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Rhetorical devices

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In rhetoric, a rhetorical device or resource of language is a technique that an author or speaker uses to convey to the listener or reader a meaning with the goal of persuading the reader or listener towards considering a topic from a different perspective. While a rhetorical device may be used to evoke an emotional response in the audience (the reader[s] or listener[s]) there are other reasons to use a rhetorical device. In the end the goal of rhetoric is to persuade towards a particular frame of view or a particular course of action and so appropriate rhetoric devices are used to construct sentences designed both to make the audience receptive through emotional changes and to also provide a rational argument for the frame of view or course of action.

Two rhetorical devices are irony and metaphor.

The use of irony in rhetoric is primarily to convey to the audience an incongruity that is often times used as a tool of humor in order to deprecate or ridicule an idea or course of action.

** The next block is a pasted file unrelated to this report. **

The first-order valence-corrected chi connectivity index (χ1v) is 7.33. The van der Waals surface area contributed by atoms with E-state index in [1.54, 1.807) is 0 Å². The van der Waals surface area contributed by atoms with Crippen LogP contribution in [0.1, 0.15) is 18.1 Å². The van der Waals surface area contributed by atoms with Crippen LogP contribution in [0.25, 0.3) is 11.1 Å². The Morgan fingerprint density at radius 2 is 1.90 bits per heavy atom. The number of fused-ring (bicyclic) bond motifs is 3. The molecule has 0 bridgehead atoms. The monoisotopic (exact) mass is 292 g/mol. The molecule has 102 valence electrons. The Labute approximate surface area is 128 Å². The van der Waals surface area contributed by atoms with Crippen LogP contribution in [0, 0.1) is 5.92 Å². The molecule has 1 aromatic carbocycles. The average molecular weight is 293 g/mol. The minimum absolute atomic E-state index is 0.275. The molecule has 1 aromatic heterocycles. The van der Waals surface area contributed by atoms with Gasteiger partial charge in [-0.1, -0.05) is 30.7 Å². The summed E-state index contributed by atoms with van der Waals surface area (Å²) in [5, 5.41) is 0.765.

The use of metaphor in rhetoric is primarily to convey to the audience a new idea or meaning by linking it to an existing idea or meaning with which the audience is already familiar. By making the new appear to be linked to or a type of the old and familiar, the person using the metaphor hopes to help the audience understand the new.

An example of rhetorical device is this passage attributed to a speech by Abraham Lincoln about a political adversary in which Lincoln said that his adversary had "dived down deeper into the sea of knowledge and come up drier than any other man he knew".

This attributed quote uses a body of water as a metaphor for a body of knowledge with the ironical idea of someone who gained so little from his education that he achieved the impossible of jumping into a body of water and climbing back out without getting wet.


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